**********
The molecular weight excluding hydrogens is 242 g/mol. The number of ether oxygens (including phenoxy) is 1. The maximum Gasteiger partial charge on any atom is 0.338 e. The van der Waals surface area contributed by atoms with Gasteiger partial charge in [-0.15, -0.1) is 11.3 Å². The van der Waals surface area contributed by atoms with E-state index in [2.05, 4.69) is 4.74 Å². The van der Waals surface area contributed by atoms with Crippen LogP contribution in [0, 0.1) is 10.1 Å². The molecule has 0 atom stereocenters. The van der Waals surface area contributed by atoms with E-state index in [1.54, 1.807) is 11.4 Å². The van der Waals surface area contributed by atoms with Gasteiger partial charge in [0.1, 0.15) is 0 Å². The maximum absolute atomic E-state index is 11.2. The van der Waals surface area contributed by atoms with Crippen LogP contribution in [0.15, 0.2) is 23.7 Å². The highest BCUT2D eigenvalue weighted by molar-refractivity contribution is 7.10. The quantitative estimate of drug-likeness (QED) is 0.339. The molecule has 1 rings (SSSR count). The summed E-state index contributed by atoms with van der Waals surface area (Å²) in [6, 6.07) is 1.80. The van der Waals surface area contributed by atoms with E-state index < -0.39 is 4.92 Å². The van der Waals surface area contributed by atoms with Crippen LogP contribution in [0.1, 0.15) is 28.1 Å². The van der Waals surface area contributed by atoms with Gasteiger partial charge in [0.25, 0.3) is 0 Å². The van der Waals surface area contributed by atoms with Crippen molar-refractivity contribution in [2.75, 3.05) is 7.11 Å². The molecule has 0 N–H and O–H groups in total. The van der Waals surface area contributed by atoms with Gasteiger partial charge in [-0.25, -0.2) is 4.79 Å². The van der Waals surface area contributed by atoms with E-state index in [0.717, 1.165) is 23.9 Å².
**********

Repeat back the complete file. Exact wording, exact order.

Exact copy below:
The molecular weight excluding hydrogens is 242 g/mol. The number of ether oxygens (including phenoxy) is 1. The maximum Gasteiger partial charge on any atom is 0.338 e. The van der Waals surface area contributed by atoms with Gasteiger partial charge in [-0.15, -0.1) is 11.3 Å². The van der Waals surface area contributed by atoms with E-state index in [2.05, 4.69) is 4.74 Å². The van der Waals surface area contributed by atoms with Crippen LogP contribution in [0, 0.1) is 10.1 Å². The molecule has 0 atom stereocenters. The van der Waals surface area contributed by atoms with E-state index in [1.54, 1.807) is 11.4 Å². The van der Waals surface area contributed by atoms with Gasteiger partial charge in [0.1, 0.15) is 0 Å². The maximum absolute atomic E-state index is 11.2. The van der Waals surface area contributed by atoms with Crippen LogP contribution in [0.15, 0.2) is 23.7 Å². The highest BCUT2D eigenvalue weighted by molar-refractivity contribution is 7.10. The quantitative estimate of drug-likeness (QED) is 0.339. The molecule has 1 rings (SSSR count). The summed E-state index contributed by atoms with van der Waals surface area (Å²) in [6, 6.07) is 1.80. The van der Waals surface area contributed by atoms with E-state index < -0.39 is 4.92 Å². The van der Waals surface area contributed by atoms with Crippen LogP contribution in [0.1, 0.15) is 28.1 Å². The van der Waals surface area contributed by atoms with Gasteiger partial charge in [0.25, 0.3) is 0 Å². The van der Waals surface area contributed by atoms with Crippen molar-refractivity contribution in [2.75, 3.05) is 7.11 Å². The molecule has 0 N–H and O–H groups in total. The van der Waals surface area contributed by atoms with Gasteiger partial charge in [-0.25, -0.2) is 4.79 Å². The van der Waals surface area contributed by atoms with E-state index in [0.717, 1.165) is 23.9 Å².